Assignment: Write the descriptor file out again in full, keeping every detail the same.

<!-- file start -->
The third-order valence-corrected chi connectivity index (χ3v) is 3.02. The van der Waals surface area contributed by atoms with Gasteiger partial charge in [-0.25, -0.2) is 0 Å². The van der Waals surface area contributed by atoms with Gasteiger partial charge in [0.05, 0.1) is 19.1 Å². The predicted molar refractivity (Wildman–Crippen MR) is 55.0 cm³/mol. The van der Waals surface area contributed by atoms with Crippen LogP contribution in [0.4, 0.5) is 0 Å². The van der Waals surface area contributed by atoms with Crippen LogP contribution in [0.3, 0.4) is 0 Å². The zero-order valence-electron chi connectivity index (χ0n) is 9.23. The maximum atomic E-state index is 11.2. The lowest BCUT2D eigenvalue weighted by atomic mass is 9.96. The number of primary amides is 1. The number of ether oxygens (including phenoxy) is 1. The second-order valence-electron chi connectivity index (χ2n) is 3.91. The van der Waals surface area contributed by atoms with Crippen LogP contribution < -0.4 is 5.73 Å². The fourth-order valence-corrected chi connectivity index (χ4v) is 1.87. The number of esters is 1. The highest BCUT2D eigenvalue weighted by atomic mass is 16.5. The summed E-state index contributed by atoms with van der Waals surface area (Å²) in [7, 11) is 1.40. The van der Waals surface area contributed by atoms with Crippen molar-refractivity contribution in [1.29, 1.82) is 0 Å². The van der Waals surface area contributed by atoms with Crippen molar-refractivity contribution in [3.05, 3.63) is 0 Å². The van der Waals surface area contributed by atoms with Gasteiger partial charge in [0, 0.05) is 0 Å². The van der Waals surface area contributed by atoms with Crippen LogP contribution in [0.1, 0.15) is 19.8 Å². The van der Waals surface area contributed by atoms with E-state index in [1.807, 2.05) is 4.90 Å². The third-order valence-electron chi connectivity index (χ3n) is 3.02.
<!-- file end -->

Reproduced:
The third-order valence-corrected chi connectivity index (χ3v) is 3.02. The van der Waals surface area contributed by atoms with Gasteiger partial charge in [-0.25, -0.2) is 0 Å². The van der Waals surface area contributed by atoms with Gasteiger partial charge in [0.05, 0.1) is 19.1 Å². The predicted molar refractivity (Wildman–Crippen MR) is 55.0 cm³/mol. The van der Waals surface area contributed by atoms with Crippen LogP contribution in [0.4, 0.5) is 0 Å². The van der Waals surface area contributed by atoms with Crippen LogP contribution in [0.3, 0.4) is 0 Å². The zero-order valence-electron chi connectivity index (χ0n) is 9.23. The maximum atomic E-state index is 11.2. The lowest BCUT2D eigenvalue weighted by atomic mass is 9.96. The number of primary amides is 1. The number of ether oxygens (including phenoxy) is 1. The second-order valence-electron chi connectivity index (χ2n) is 3.91. The van der Waals surface area contributed by atoms with Crippen LogP contribution < -0.4 is 5.73 Å². The fourth-order valence-corrected chi connectivity index (χ4v) is 1.87. The number of esters is 1. The highest BCUT2D eigenvalue weighted by atomic mass is 16.5. The summed E-state index contributed by atoms with van der Waals surface area (Å²) in [7, 11) is 1.40. The van der Waals surface area contributed by atoms with Crippen molar-refractivity contribution in [1.29, 1.82) is 0 Å². The van der Waals surface area contributed by atoms with Crippen molar-refractivity contribution in [3.05, 3.63) is 0 Å². The van der Waals surface area contributed by atoms with Gasteiger partial charge in [0, 0.05) is 0 Å². The van der Waals surface area contributed by atoms with Crippen LogP contribution in [0.1, 0.15) is 19.8 Å². The van der Waals surface area contributed by atoms with E-state index in [1.807, 2.05) is 4.90 Å². The third-order valence-electron chi connectivity index (χ3n) is 3.02.